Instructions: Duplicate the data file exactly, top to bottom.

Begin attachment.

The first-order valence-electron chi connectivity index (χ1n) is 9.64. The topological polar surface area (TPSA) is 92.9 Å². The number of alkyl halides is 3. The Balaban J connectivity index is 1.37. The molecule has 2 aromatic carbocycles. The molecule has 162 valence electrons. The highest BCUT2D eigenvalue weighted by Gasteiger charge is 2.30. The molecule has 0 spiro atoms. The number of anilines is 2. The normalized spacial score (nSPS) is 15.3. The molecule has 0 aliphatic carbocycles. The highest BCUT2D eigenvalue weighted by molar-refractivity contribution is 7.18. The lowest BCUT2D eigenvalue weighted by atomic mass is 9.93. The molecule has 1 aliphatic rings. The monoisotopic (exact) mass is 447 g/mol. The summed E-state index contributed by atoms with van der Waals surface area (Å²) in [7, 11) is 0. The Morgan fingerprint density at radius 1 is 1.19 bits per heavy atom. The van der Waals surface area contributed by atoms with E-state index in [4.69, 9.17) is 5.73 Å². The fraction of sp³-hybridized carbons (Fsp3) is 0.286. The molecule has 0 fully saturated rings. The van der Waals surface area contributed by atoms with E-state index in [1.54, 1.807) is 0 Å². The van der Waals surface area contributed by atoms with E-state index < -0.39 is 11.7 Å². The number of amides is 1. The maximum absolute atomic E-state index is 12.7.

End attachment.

The first-order valence-electron chi connectivity index (χ1n) is 9.64. The topological polar surface area (TPSA) is 92.9 Å². The number of alkyl halides is 3. The Balaban J connectivity index is 1.37. The molecule has 2 aromatic carbocycles. The molecule has 162 valence electrons. The highest BCUT2D eigenvalue weighted by Gasteiger charge is 2.30. The molecule has 0 spiro atoms. The number of anilines is 2. The normalized spacial score (nSPS) is 15.3. The molecule has 0 aliphatic carbocycles. The highest BCUT2D eigenvalue weighted by molar-refractivity contribution is 7.18. The lowest BCUT2D eigenvalue weighted by atomic mass is 9.93. The molecule has 1 aliphatic rings. The monoisotopic (exact) mass is 447 g/mol. The summed E-state index contributed by atoms with van der Waals surface area (Å²) in [7, 11) is 0. The Morgan fingerprint density at radius 1 is 1.19 bits per heavy atom. The van der Waals surface area contributed by atoms with E-state index in [4.69, 9.17) is 5.73 Å². The fraction of sp³-hybridized carbons (Fsp3) is 0.286. The molecule has 0 fully saturated rings. The van der Waals surface area contributed by atoms with E-state index in [1.54, 1.807) is 0 Å². The van der Waals surface area contributed by atoms with E-state index < -0.39 is 11.7 Å². The number of amides is 1. The maximum absolute atomic E-state index is 12.7.